Is that why tournament machines at top circuit events will have lightning flippers instead of regular flippers, no outlane posts, ball savers removed, and multiball or mode settings all set to “hard”? That seems like a lot more changes than simply changing the balls.

Secondly, and as stated previously, swapping the ball is to improve game play. You said it yourself, they were swapped in Genie to speed it up, because it was more fun that way. The Genie at Olaf’s in Seattle always has a powerball in it, not just for tournament play.

And Third, how many people can truly walk up to a custom-refurbished SFII in impeccable conidition … except that you couldn’t make the right ramp from left flipper, and say “I know that game” and find the use of glow balls being a huge change? Few people had ever even played SFII. And while it was different the first game you played, as with any other pinball machine, you quickly adapt to however fast or slow it plays.

As stated previously, the glo-balls at last year’s VFO were used to improve game play. To answer the original question, will there be glo-balls this year, I’m being honest when I say ‘maybe’. If we use them, it’s because we feel it will improve game play somehow. The weak flippers is an example; you mentioned a different example with Genie, same applies. If the game plays better with that alteration, we will consider it. However, I also expect that this would apply on a minority of machines, like perhaps one or two machines tops on either bank. We’ll only know after setup is complete on Thursday what that decision is. And as always and this applies to any tournament you’ll ever play in, if you don’t like the way it’s run or the way machines are setup, you always have the choice to not play in it.


Live standings will be available all weekend long at

Site is currently updated with list of players pre-registered for the main tournament.

Full rules are on the VFO tournament website:

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Hear Hear! Keep experimenting or you’ll never know what great ideas you may be missing. Good luck with your tournament.

Thrilled to report the classics tourny games are all playing great! Great flipper strength, no glowballs. :smiley:

…if only I was playing as well as the games do. :wink: Having a blast at FlipOut!

Is there a link to the main finals anywhere? I don’t see it on the neverdrains link.

Seems a little early to expect it there. I would expect them to build the finals after checkin. Which I expect is later than 7am.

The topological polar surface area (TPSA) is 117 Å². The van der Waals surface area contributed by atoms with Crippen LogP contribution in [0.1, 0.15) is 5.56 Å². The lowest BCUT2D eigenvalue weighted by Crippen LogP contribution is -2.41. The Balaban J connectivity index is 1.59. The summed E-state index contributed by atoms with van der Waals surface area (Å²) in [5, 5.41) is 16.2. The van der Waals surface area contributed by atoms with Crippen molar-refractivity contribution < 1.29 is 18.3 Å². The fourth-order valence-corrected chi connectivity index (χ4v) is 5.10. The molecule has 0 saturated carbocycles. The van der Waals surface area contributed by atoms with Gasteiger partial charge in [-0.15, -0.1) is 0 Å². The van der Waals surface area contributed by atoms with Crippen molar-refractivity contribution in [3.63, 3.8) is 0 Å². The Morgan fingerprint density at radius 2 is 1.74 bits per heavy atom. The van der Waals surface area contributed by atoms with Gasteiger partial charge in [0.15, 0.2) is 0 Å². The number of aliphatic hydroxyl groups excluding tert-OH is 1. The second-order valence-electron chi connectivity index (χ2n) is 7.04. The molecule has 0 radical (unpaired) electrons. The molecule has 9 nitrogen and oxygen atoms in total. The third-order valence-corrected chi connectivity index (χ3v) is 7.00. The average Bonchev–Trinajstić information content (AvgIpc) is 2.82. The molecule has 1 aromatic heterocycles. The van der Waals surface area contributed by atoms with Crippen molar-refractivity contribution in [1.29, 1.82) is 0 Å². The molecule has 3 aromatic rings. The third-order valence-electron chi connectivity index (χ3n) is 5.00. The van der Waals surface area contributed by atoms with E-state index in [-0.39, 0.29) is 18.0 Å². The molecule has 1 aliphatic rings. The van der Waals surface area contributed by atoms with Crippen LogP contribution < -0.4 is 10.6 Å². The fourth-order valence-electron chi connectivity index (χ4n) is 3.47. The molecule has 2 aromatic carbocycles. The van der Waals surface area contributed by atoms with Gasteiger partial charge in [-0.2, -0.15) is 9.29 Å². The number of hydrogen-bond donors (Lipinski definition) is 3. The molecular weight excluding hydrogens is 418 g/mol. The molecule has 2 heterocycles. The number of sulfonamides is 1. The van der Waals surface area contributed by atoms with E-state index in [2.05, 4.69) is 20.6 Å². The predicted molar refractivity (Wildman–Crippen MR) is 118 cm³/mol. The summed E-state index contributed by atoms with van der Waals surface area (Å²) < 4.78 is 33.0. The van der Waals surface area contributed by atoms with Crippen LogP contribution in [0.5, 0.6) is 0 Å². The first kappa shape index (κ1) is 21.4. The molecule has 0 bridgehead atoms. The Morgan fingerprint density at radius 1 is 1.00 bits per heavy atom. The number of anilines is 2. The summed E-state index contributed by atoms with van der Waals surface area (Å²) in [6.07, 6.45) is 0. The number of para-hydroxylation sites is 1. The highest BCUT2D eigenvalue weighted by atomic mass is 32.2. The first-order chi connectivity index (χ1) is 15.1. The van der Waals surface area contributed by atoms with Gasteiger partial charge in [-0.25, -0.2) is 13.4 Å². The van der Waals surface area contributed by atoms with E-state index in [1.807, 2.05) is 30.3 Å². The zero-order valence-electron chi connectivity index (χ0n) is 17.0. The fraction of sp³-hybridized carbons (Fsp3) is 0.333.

Appears to be the following for VFO Main Finals: Not populated as of yet. Open Main Finals (Link is live) Novice Main Finals

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169 players? Daaaaaaaaang!


You can see a poor man’s stream of the Classics Finals with Robert Gagno, @raydaypinball, Raymond Chau, and @BMU on my Pinball Profile page on Facebook. (2 videos)


thanks for the support Jeff!

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Amazing tournament! By far the most fun I have had at a tournament in recent memory. Great job! Take a bow.

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It’s tough to get people to bring games for a tournament. Back when I was providing tech support for games at Allentown, often the games would arrive about 10 minutes before the show opened, and in the case of one provider, about 10 minutes after. So, of the 9 or so games used that year, 5 were perfect at open (because they were brought by myself and the tournament director), 3 were dirty and barely worked (arrived 10 minutes to show open) and 1 was clean, but was missing needed parts (tilt bob!!) - arrived 10 minutes after show opened. The people bringing them were not playing in the tournament, they were either vendors or regular people that were selling their games, and for them to put it in the tournament (meaning it had to stay the whole show or at least qualifying) impacted their chances of selling them (people want to buy and load right away).

Sure, again, time factor. Also, as a game owner, I’d be leery of having some random tech guy just come over and start replacing parts in my game(s). Not that they wouldn’t necessarily do a good job, but they’re almost certainly not going to use the parts that I “prefer”.

The tournament ran MUCH smoother the next year when we only used a couple games from outside people, and simply just brought our own games (the tournament director and mine) and used those instead.

The biggest missing resource is always TIME. Even people that maintain their machines reasonably well don’t always have something rebuilt that can take continuous 2-3 days of constant play. I played in a tournament recently where all the machines were immaculately maintained, yet still had lots of flipper problems and strange ball hang ups, or just random stuff that broke.